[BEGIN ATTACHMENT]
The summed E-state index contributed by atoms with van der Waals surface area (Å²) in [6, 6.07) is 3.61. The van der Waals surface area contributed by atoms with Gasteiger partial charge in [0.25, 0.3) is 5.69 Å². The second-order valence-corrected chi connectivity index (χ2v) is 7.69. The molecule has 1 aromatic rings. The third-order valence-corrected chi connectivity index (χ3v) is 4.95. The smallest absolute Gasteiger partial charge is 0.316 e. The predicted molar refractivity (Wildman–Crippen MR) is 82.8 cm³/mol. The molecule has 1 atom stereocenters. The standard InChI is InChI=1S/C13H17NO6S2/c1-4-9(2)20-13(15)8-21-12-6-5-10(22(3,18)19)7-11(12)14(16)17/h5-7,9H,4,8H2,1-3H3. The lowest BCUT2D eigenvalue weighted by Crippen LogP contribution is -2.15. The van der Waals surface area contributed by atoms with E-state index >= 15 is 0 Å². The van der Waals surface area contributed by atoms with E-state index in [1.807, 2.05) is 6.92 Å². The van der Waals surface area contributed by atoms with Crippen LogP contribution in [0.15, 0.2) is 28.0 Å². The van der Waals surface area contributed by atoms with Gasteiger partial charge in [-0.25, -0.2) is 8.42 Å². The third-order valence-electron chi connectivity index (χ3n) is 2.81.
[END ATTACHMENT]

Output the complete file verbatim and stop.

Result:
The summed E-state index contributed by atoms with van der Waals surface area (Å²) in [6, 6.07) is 3.61. The van der Waals surface area contributed by atoms with Gasteiger partial charge in [0.25, 0.3) is 5.69 Å². The second-order valence-corrected chi connectivity index (χ2v) is 7.69. The molecule has 1 aromatic rings. The third-order valence-corrected chi connectivity index (χ3v) is 4.95. The smallest absolute Gasteiger partial charge is 0.316 e. The predicted molar refractivity (Wildman–Crippen MR) is 82.8 cm³/mol. The molecule has 1 atom stereocenters. The standard InChI is InChI=1S/C13H17NO6S2/c1-4-9(2)20-13(15)8-21-12-6-5-10(22(3,18)19)7-11(12)14(16)17/h5-7,9H,4,8H2,1-3H3. The lowest BCUT2D eigenvalue weighted by Crippen LogP contribution is -2.15. The van der Waals surface area contributed by atoms with E-state index >= 15 is 0 Å². The van der Waals surface area contributed by atoms with E-state index in [1.807, 2.05) is 6.92 Å². The van der Waals surface area contributed by atoms with Crippen LogP contribution in [0.15, 0.2) is 28.0 Å². The van der Waals surface area contributed by atoms with Gasteiger partial charge in [-0.25, -0.2) is 8.42 Å². The third-order valence-electron chi connectivity index (χ3n) is 2.81.